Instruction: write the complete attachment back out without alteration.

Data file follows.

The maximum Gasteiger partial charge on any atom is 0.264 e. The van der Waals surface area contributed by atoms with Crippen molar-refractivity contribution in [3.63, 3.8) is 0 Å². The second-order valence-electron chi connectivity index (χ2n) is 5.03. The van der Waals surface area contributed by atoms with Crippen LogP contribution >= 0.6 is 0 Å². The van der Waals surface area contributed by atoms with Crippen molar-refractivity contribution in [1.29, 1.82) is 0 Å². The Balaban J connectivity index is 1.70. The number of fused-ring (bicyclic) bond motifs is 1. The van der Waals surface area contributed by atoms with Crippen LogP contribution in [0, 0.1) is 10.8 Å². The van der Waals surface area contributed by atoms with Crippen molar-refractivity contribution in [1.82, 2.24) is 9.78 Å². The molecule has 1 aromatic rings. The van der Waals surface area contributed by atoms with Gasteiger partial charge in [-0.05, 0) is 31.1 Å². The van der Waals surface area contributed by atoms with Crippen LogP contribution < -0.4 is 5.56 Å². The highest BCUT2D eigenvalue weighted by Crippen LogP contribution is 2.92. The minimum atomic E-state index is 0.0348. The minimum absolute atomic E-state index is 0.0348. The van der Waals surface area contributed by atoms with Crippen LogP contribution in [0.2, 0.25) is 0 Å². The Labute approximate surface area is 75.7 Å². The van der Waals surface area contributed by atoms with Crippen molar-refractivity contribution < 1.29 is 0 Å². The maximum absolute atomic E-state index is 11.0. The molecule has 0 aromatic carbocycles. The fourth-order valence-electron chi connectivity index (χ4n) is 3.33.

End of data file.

The maximum Gasteiger partial charge on any atom is 0.264 e. The van der Waals surface area contributed by atoms with Crippen molar-refractivity contribution in [3.63, 3.8) is 0 Å². The second-order valence-electron chi connectivity index (χ2n) is 5.03. The van der Waals surface area contributed by atoms with Crippen LogP contribution >= 0.6 is 0 Å². The van der Waals surface area contributed by atoms with Crippen molar-refractivity contribution in [1.29, 1.82) is 0 Å². The Balaban J connectivity index is 1.70. The number of fused-ring (bicyclic) bond motifs is 1. The van der Waals surface area contributed by atoms with Crippen LogP contribution in [0, 0.1) is 10.8 Å². The van der Waals surface area contributed by atoms with Crippen molar-refractivity contribution in [1.82, 2.24) is 9.78 Å². The molecule has 1 aromatic rings. The van der Waals surface area contributed by atoms with Gasteiger partial charge in [-0.05, 0) is 31.1 Å². The van der Waals surface area contributed by atoms with Crippen LogP contribution < -0.4 is 5.56 Å². The highest BCUT2D eigenvalue weighted by Crippen LogP contribution is 2.92. The minimum atomic E-state index is 0.0348. The minimum absolute atomic E-state index is 0.0348. The van der Waals surface area contributed by atoms with Crippen LogP contribution in [0.2, 0.25) is 0 Å². The Labute approximate surface area is 75.7 Å². The van der Waals surface area contributed by atoms with Crippen molar-refractivity contribution < 1.29 is 0 Å². The maximum absolute atomic E-state index is 11.0. The molecule has 0 aromatic carbocycles. The fourth-order valence-electron chi connectivity index (χ4n) is 3.33.